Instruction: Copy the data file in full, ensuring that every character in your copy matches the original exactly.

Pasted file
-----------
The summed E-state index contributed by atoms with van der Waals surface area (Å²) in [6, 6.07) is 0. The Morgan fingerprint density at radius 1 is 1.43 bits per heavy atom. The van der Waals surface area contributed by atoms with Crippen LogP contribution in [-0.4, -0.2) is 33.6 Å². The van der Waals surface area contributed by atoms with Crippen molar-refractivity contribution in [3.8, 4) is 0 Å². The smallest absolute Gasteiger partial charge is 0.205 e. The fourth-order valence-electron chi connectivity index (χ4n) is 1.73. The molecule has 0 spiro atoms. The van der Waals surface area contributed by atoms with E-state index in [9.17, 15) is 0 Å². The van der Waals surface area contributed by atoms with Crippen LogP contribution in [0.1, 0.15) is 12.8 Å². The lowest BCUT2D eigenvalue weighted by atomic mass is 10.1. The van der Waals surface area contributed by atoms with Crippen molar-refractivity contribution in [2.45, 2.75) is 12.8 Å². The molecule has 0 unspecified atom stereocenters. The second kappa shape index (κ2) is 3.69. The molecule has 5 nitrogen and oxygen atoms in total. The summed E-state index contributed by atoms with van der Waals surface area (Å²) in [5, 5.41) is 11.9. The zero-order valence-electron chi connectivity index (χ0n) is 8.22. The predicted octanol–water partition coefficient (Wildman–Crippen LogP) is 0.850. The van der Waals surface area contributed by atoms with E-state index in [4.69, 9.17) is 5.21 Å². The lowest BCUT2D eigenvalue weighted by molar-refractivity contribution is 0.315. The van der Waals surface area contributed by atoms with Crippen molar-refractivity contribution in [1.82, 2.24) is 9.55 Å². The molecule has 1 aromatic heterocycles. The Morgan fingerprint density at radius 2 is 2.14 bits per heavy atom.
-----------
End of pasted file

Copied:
The summed E-state index contributed by atoms with van der Waals surface area (Å²) in [6, 6.07) is 0. The Morgan fingerprint density at radius 1 is 1.43 bits per heavy atom. The van der Waals surface area contributed by atoms with Crippen LogP contribution in [-0.4, -0.2) is 33.6 Å². The van der Waals surface area contributed by atoms with Crippen molar-refractivity contribution in [3.8, 4) is 0 Å². The smallest absolute Gasteiger partial charge is 0.205 e. The fourth-order valence-electron chi connectivity index (χ4n) is 1.73. The molecule has 0 spiro atoms. The van der Waals surface area contributed by atoms with E-state index in [9.17, 15) is 0 Å². The van der Waals surface area contributed by atoms with Crippen LogP contribution in [0.1, 0.15) is 12.8 Å². The lowest BCUT2D eigenvalue weighted by atomic mass is 10.1. The van der Waals surface area contributed by atoms with Crippen molar-refractivity contribution in [2.45, 2.75) is 12.8 Å². The molecule has 0 unspecified atom stereocenters. The second kappa shape index (κ2) is 3.69. The molecule has 5 nitrogen and oxygen atoms in total. The summed E-state index contributed by atoms with van der Waals surface area (Å²) in [5, 5.41) is 11.9. The zero-order valence-electron chi connectivity index (χ0n) is 8.22. The predicted octanol–water partition coefficient (Wildman–Crippen LogP) is 0.850. The van der Waals surface area contributed by atoms with E-state index in [4.69, 9.17) is 5.21 Å². The lowest BCUT2D eigenvalue weighted by molar-refractivity contribution is 0.315. The van der Waals surface area contributed by atoms with Crippen molar-refractivity contribution in [1.82, 2.24) is 9.55 Å². The molecule has 1 aromatic heterocycles. The Morgan fingerprint density at radius 2 is 2.14 bits per heavy atom.